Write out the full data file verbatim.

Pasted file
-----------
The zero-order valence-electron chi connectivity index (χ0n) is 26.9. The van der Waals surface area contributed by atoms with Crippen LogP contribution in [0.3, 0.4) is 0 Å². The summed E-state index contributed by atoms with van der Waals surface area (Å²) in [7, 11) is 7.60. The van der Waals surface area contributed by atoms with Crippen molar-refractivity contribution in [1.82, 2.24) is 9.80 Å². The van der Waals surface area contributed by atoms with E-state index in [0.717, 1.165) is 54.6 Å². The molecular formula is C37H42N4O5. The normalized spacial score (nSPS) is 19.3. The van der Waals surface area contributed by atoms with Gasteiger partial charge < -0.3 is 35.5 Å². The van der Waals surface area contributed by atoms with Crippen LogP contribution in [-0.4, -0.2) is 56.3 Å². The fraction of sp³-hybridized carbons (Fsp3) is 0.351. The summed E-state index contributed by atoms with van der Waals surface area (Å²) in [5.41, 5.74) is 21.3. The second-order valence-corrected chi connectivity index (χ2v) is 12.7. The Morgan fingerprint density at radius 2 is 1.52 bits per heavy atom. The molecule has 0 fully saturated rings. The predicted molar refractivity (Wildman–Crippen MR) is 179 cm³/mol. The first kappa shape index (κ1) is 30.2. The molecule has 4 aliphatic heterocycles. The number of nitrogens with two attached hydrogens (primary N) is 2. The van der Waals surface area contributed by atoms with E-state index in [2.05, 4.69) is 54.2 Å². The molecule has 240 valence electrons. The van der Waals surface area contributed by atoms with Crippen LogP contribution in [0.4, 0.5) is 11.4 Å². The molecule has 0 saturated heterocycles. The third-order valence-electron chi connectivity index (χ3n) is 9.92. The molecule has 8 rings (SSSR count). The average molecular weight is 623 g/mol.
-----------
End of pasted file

The zero-order valence-electron chi connectivity index (χ0n) is 26.9. The van der Waals surface area contributed by atoms with Crippen LogP contribution in [0.3, 0.4) is 0 Å². The summed E-state index contributed by atoms with van der Waals surface area (Å²) in [7, 11) is 7.60. The van der Waals surface area contributed by atoms with Crippen molar-refractivity contribution in [1.82, 2.24) is 9.80 Å². The van der Waals surface area contributed by atoms with E-state index in [0.717, 1.165) is 54.6 Å². The molecular formula is C37H42N4O5. The normalized spacial score (nSPS) is 19.3. The van der Waals surface area contributed by atoms with Gasteiger partial charge < -0.3 is 35.5 Å². The van der Waals surface area contributed by atoms with Crippen LogP contribution in [-0.4, -0.2) is 56.3 Å². The fraction of sp³-hybridized carbons (Fsp3) is 0.351. The summed E-state index contributed by atoms with van der Waals surface area (Å²) in [5.41, 5.74) is 21.3. The second-order valence-corrected chi connectivity index (χ2v) is 12.7. The Morgan fingerprint density at radius 2 is 1.52 bits per heavy atom. The molecule has 0 fully saturated rings. The predicted molar refractivity (Wildman–Crippen MR) is 179 cm³/mol. The first kappa shape index (κ1) is 30.2. The molecule has 4 aliphatic heterocycles. The number of nitrogens with two attached hydrogens (primary N) is 2. The van der Waals surface area contributed by atoms with E-state index in [2.05, 4.69) is 54.2 Å². The molecule has 240 valence electrons. The van der Waals surface area contributed by atoms with Crippen LogP contribution in [0.4, 0.5) is 11.4 Å². The molecule has 0 saturated heterocycles. The third-order valence-electron chi connectivity index (χ3n) is 9.92. The molecule has 8 rings (SSSR count). The average molecular weight is 623 g/mol.